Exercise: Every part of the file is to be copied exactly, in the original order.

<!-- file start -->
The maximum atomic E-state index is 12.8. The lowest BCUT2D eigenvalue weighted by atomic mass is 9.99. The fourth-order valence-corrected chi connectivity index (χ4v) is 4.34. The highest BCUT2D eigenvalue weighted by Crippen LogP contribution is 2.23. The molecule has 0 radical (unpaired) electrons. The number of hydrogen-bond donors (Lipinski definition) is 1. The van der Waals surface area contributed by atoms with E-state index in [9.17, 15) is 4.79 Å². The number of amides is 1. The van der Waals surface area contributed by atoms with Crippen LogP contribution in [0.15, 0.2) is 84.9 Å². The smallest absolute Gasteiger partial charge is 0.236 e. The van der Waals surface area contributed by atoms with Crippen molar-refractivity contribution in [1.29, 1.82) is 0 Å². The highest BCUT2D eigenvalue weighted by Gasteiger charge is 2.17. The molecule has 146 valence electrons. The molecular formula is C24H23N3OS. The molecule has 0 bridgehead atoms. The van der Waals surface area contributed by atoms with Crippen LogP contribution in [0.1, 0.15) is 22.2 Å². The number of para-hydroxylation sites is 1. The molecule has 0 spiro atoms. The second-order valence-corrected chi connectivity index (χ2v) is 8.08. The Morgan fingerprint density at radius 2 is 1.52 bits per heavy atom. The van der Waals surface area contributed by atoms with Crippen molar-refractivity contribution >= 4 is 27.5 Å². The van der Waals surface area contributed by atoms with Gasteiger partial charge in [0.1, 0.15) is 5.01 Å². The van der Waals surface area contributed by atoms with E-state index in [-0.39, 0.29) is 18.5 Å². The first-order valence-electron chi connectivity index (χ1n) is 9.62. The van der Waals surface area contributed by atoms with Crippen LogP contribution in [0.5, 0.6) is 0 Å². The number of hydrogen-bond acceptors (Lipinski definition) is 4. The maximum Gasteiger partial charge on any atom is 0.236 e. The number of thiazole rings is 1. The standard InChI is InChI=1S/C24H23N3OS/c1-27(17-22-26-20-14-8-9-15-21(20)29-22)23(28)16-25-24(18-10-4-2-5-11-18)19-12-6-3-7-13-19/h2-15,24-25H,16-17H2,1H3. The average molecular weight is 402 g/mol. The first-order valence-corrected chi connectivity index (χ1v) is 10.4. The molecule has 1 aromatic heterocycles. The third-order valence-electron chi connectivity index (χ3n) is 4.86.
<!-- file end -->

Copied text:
The maximum atomic E-state index is 12.8. The lowest BCUT2D eigenvalue weighted by atomic mass is 9.99. The fourth-order valence-corrected chi connectivity index (χ4v) is 4.34. The highest BCUT2D eigenvalue weighted by Crippen LogP contribution is 2.23. The molecule has 0 radical (unpaired) electrons. The number of hydrogen-bond donors (Lipinski definition) is 1. The van der Waals surface area contributed by atoms with E-state index in [9.17, 15) is 4.79 Å². The number of amides is 1. The van der Waals surface area contributed by atoms with Crippen LogP contribution in [0.15, 0.2) is 84.9 Å². The smallest absolute Gasteiger partial charge is 0.236 e. The van der Waals surface area contributed by atoms with Crippen molar-refractivity contribution in [1.29, 1.82) is 0 Å². The highest BCUT2D eigenvalue weighted by Gasteiger charge is 2.17. The molecule has 146 valence electrons. The molecular formula is C24H23N3OS. The molecule has 0 bridgehead atoms. The van der Waals surface area contributed by atoms with Crippen LogP contribution in [0.1, 0.15) is 22.2 Å². The number of para-hydroxylation sites is 1. The molecule has 0 spiro atoms. The second-order valence-corrected chi connectivity index (χ2v) is 8.08. The Morgan fingerprint density at radius 2 is 1.52 bits per heavy atom. The van der Waals surface area contributed by atoms with Crippen molar-refractivity contribution >= 4 is 27.5 Å². The van der Waals surface area contributed by atoms with Gasteiger partial charge in [0.1, 0.15) is 5.01 Å². The van der Waals surface area contributed by atoms with E-state index in [-0.39, 0.29) is 18.5 Å². The first-order valence-electron chi connectivity index (χ1n) is 9.62. The van der Waals surface area contributed by atoms with Crippen LogP contribution in [0.5, 0.6) is 0 Å². The number of hydrogen-bond acceptors (Lipinski definition) is 4. The maximum Gasteiger partial charge on any atom is 0.236 e. The number of thiazole rings is 1. The standard InChI is InChI=1S/C24H23N3OS/c1-27(17-22-26-20-14-8-9-15-21(20)29-22)23(28)16-25-24(18-10-4-2-5-11-18)19-12-6-3-7-13-19/h2-15,24-25H,16-17H2,1H3. The average molecular weight is 402 g/mol. The first-order valence-corrected chi connectivity index (χ1v) is 10.4. The molecule has 1 aromatic heterocycles. The third-order valence-electron chi connectivity index (χ3n) is 4.86.